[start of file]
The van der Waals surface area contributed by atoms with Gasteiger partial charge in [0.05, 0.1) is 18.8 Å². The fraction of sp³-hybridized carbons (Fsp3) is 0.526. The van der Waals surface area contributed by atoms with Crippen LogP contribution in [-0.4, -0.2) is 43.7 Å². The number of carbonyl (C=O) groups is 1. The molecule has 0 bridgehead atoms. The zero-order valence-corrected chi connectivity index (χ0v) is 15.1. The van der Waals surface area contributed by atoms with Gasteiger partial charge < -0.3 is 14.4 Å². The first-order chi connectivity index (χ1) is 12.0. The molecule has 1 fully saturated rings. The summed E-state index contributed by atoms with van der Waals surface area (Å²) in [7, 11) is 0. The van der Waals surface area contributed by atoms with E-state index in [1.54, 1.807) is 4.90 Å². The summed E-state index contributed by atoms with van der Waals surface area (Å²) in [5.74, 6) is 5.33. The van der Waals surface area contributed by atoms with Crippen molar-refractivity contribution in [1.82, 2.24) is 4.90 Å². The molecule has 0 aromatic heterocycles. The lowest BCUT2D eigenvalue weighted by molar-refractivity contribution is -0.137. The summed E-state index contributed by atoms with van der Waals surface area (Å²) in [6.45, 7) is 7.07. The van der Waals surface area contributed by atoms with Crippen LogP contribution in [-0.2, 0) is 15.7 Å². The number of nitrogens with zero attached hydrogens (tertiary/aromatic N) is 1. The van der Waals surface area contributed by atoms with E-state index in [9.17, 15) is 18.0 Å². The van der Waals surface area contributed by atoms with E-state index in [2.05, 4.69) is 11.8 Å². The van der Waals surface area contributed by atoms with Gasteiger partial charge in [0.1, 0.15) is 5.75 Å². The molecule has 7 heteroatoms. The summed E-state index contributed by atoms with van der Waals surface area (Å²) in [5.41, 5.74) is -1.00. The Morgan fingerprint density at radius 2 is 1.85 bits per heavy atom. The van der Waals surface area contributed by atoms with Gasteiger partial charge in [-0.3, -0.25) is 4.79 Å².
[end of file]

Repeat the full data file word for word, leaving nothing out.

The van der Waals surface area contributed by atoms with Gasteiger partial charge in [0.05, 0.1) is 18.8 Å². The fraction of sp³-hybridized carbons (Fsp3) is 0.526. The van der Waals surface area contributed by atoms with Crippen LogP contribution in [-0.4, -0.2) is 43.7 Å². The number of carbonyl (C=O) groups is 1. The molecule has 0 bridgehead atoms. The zero-order valence-corrected chi connectivity index (χ0v) is 15.1. The van der Waals surface area contributed by atoms with Gasteiger partial charge < -0.3 is 14.4 Å². The first-order chi connectivity index (χ1) is 12.0. The molecule has 1 fully saturated rings. The summed E-state index contributed by atoms with van der Waals surface area (Å²) in [7, 11) is 0. The van der Waals surface area contributed by atoms with E-state index in [1.54, 1.807) is 4.90 Å². The summed E-state index contributed by atoms with van der Waals surface area (Å²) in [5.74, 6) is 5.33. The van der Waals surface area contributed by atoms with Crippen molar-refractivity contribution in [1.82, 2.24) is 4.90 Å². The molecule has 0 aromatic heterocycles. The lowest BCUT2D eigenvalue weighted by molar-refractivity contribution is -0.137. The summed E-state index contributed by atoms with van der Waals surface area (Å²) in [6.45, 7) is 7.07. The van der Waals surface area contributed by atoms with Crippen LogP contribution in [-0.2, 0) is 15.7 Å². The number of nitrogens with zero attached hydrogens (tertiary/aromatic N) is 1. The van der Waals surface area contributed by atoms with E-state index in [9.17, 15) is 18.0 Å². The van der Waals surface area contributed by atoms with E-state index in [2.05, 4.69) is 11.8 Å². The van der Waals surface area contributed by atoms with Gasteiger partial charge in [0.1, 0.15) is 5.75 Å². The molecule has 7 heteroatoms. The summed E-state index contributed by atoms with van der Waals surface area (Å²) in [5.41, 5.74) is -1.00. The Morgan fingerprint density at radius 2 is 1.85 bits per heavy atom. The van der Waals surface area contributed by atoms with Gasteiger partial charge in [-0.3, -0.25) is 4.79 Å².